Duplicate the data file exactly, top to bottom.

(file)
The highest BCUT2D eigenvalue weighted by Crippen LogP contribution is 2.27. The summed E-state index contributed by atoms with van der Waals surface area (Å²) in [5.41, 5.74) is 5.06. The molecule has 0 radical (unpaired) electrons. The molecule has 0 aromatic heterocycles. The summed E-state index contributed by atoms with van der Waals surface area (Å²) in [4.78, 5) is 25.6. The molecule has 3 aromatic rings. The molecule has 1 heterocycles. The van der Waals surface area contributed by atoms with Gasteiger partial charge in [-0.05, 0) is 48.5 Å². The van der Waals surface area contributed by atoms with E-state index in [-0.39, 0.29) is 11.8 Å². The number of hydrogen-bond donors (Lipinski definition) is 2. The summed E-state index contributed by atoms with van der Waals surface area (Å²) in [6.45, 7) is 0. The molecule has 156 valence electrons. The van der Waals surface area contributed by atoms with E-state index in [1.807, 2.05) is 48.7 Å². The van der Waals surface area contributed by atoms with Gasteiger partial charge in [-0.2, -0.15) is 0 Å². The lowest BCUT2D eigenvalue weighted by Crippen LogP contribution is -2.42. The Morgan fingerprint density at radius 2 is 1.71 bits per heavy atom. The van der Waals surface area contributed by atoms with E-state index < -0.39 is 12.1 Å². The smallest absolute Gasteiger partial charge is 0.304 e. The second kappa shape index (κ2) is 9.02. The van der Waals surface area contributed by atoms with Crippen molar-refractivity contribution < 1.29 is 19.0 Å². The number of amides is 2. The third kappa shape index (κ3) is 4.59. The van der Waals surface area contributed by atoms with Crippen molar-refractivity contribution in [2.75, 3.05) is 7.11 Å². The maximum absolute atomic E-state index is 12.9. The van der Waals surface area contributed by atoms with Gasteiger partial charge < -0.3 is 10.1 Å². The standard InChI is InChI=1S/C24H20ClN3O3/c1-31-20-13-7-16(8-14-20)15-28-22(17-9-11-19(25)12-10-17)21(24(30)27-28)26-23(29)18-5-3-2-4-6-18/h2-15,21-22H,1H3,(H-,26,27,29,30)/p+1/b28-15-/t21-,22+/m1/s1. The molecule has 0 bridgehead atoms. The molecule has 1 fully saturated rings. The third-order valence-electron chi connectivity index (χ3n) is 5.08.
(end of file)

The highest BCUT2D eigenvalue weighted by Crippen LogP contribution is 2.27. The summed E-state index contributed by atoms with van der Waals surface area (Å²) in [5.41, 5.74) is 5.06. The molecule has 0 radical (unpaired) electrons. The molecule has 0 aromatic heterocycles. The summed E-state index contributed by atoms with van der Waals surface area (Å²) in [4.78, 5) is 25.6. The molecule has 3 aromatic rings. The molecule has 1 heterocycles. The van der Waals surface area contributed by atoms with Gasteiger partial charge in [-0.05, 0) is 48.5 Å². The van der Waals surface area contributed by atoms with E-state index in [-0.39, 0.29) is 11.8 Å². The number of hydrogen-bond donors (Lipinski definition) is 2. The summed E-state index contributed by atoms with van der Waals surface area (Å²) in [6.45, 7) is 0. The molecule has 156 valence electrons. The van der Waals surface area contributed by atoms with E-state index in [1.807, 2.05) is 48.7 Å². The van der Waals surface area contributed by atoms with Gasteiger partial charge in [-0.2, -0.15) is 0 Å². The lowest BCUT2D eigenvalue weighted by Crippen LogP contribution is -2.42. The Morgan fingerprint density at radius 2 is 1.71 bits per heavy atom. The van der Waals surface area contributed by atoms with E-state index < -0.39 is 12.1 Å². The smallest absolute Gasteiger partial charge is 0.304 e. The second kappa shape index (κ2) is 9.02. The van der Waals surface area contributed by atoms with Crippen molar-refractivity contribution < 1.29 is 19.0 Å². The number of amides is 2. The third kappa shape index (κ3) is 4.59. The van der Waals surface area contributed by atoms with Crippen molar-refractivity contribution in [2.75, 3.05) is 7.11 Å². The maximum absolute atomic E-state index is 12.9. The van der Waals surface area contributed by atoms with Gasteiger partial charge < -0.3 is 10.1 Å². The standard InChI is InChI=1S/C24H20ClN3O3/c1-31-20-13-7-16(8-14-20)15-28-22(17-9-11-19(25)12-10-17)21(24(30)27-28)26-23(29)18-5-3-2-4-6-18/h2-15,21-22H,1H3,(H-,26,27,29,30)/p+1/b28-15-/t21-,22+/m1/s1. The molecule has 0 bridgehead atoms. The molecule has 1 fully saturated rings. The third-order valence-electron chi connectivity index (χ3n) is 5.08.